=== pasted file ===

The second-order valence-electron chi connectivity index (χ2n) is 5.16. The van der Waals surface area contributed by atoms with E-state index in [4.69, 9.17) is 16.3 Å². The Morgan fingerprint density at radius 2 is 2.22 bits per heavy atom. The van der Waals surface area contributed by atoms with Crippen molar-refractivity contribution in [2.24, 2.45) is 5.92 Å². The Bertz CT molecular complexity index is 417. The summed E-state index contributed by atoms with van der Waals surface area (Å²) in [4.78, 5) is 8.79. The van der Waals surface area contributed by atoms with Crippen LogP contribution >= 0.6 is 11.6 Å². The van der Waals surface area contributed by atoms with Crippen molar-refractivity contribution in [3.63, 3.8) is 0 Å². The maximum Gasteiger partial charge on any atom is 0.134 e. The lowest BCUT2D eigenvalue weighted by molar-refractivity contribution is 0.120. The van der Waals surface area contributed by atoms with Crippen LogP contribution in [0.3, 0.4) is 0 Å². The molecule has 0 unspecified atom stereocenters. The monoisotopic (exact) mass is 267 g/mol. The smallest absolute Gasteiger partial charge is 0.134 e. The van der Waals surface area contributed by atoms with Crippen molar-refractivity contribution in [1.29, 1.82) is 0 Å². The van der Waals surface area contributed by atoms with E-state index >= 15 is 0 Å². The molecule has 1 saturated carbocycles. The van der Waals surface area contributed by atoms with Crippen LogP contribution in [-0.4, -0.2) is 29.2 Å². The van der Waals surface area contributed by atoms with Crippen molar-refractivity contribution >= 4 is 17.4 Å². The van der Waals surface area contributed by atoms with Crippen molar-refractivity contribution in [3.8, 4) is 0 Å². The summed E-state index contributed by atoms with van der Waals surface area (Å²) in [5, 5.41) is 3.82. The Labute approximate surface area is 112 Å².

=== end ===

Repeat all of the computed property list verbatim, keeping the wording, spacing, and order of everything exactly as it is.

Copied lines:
The second-order valence-electron chi connectivity index (χ2n) is 5.16. The van der Waals surface area contributed by atoms with E-state index in [4.69, 9.17) is 16.3 Å². The Morgan fingerprint density at radius 2 is 2.22 bits per heavy atom. The van der Waals surface area contributed by atoms with Crippen molar-refractivity contribution in [2.24, 2.45) is 5.92 Å². The Bertz CT molecular complexity index is 417. The summed E-state index contributed by atoms with van der Waals surface area (Å²) in [4.78, 5) is 8.79. The van der Waals surface area contributed by atoms with Crippen LogP contribution >= 0.6 is 11.6 Å². The van der Waals surface area contributed by atoms with Crippen molar-refractivity contribution in [3.63, 3.8) is 0 Å². The maximum Gasteiger partial charge on any atom is 0.134 e. The lowest BCUT2D eigenvalue weighted by molar-refractivity contribution is 0.120. The van der Waals surface area contributed by atoms with Crippen LogP contribution in [0.3, 0.4) is 0 Å². The molecule has 0 unspecified atom stereocenters. The monoisotopic (exact) mass is 267 g/mol. The smallest absolute Gasteiger partial charge is 0.134 e. The van der Waals surface area contributed by atoms with Crippen molar-refractivity contribution in [1.29, 1.82) is 0 Å². The van der Waals surface area contributed by atoms with E-state index >= 15 is 0 Å². The molecule has 1 saturated carbocycles. The van der Waals surface area contributed by atoms with Crippen LogP contribution in [-0.4, -0.2) is 29.2 Å². The van der Waals surface area contributed by atoms with Crippen molar-refractivity contribution >= 4 is 17.4 Å². The van der Waals surface area contributed by atoms with Crippen molar-refractivity contribution in [3.8, 4) is 0 Å². The summed E-state index contributed by atoms with van der Waals surface area (Å²) in [5, 5.41) is 3.82. The Labute approximate surface area is 112 Å².